Heidelberg University will return to the theme of the Holocaust during its fourth annual Lichtman-Behm Genocide Lecture Series Sept. 16-18. With an emphasis on women of the Holocaust, the university will welcome as the keynote speaker Anna Rosmus, an author, historian and activist and real-life heroine of the film “The Nasty Girl.”
Rosmus, who hails from Passau, Germany – Hitler’s hometown – has spent more than three decades trying to uncover the atrocities of her hometown’s hidden Nazi past and to combating the extreme right in Germany. At first, she was stonewalled, but she persevered. Years later, she finally gained unlimited access to the city records. What she found was terrible.
Passau had been a Nazi hotbed, Rosmus discovered. The city was home to at least eight concentration camps, slave labor camps and POW camps. As she uncovered the truth, she named names, gave dates and exposed family secrets – and she paid a price for her efforts. She was driven from her home and her family, and now lives in Maryland, where she continues to write history. “The Nasty Girl” documents her grassroots struggle to publicize, and when possible, rectify some of the historical injustices she discovered.
The campus and the community will have an opportunity to hear Rosmus’ story during a presentation at 7 p.m. Tuesday, Sept. 17, in Wickham Great Hall (Campus Center). She will speak on the topic Community Responses to the Holocaust in Hitler’s Hometown: Passau in the Third Reich and Today. The program is free and open to the community.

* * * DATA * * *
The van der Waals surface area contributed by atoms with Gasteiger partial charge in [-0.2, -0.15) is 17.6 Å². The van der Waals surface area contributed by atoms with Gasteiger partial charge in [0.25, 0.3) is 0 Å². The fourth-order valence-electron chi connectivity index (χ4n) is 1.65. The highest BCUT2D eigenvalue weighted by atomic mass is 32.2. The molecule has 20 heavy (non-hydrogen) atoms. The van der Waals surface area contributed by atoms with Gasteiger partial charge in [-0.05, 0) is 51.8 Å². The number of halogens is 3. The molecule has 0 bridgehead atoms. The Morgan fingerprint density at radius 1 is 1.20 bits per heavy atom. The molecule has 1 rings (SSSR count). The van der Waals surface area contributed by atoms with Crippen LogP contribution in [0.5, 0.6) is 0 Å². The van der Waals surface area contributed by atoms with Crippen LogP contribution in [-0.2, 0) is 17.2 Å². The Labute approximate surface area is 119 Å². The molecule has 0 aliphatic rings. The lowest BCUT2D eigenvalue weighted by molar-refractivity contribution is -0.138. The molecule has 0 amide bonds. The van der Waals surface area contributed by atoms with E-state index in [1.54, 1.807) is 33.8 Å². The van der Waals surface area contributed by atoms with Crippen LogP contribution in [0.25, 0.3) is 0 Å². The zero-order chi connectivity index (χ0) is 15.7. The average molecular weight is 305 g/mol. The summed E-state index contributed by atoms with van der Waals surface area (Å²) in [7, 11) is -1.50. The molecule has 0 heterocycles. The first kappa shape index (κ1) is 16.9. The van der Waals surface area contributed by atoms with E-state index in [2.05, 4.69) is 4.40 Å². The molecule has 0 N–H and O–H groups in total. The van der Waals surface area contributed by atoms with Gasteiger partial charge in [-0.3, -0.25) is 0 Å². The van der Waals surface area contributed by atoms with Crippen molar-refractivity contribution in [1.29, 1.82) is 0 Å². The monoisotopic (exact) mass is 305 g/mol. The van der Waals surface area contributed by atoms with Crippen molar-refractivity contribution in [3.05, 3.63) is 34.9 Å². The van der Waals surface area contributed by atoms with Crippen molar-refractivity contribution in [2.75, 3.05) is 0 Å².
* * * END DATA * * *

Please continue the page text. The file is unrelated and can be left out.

The Lichtman-Behm Lecture series kicks off on Monday, Sept. 16, with a showing of the film “The Nasty Girl.” Rosmus will meet with Heidelberg students on Tuesday prior to the keynote lecture to discuss her experiences as an activist and historian of the Holocaust.
Additionally, Heidelberg will welcome several hundred local/area middle school and high school students on Wednesday for programming designed especially for them. Heidelberg faculty members Kylee Spencer, Courtney DeMayo, Ellen Nagy, Carol Dusdieker, Marc O’Reilly and Paul Stark will present mini-sessions that will help prepare the students for a separate keynote/panel discussion featuring Holocaust survivor Betty Gold and Jill Rembrandt, director of education and public programs at the Maltz Museum for Jewish Heritage in Cleveland.
Also incorporated into the series is a tribute to the namesake of the lecture series, Jimmy Lichtman, who died in March 2012. Lichtman came to campus twice, in 2010 and 2011, to tell his story as a Holocaust survivor along with U.S. Army friends Don Behm and George Sherman, who helped liberate the Mauthausen concentration camp where he was held. The tribute will be held at 2 p.m. Tuesday, Sept. 16, in Herbster Chapel.
The lecture series concludes with an artistic presentation, entartete Kunst: The Nazi Regime's Persecution of the Arts, Dusdieker, a voice professor at Heidelberg. It will be at 7 p.m. Wednesday, Sept. 18, in Gundlach Theatre.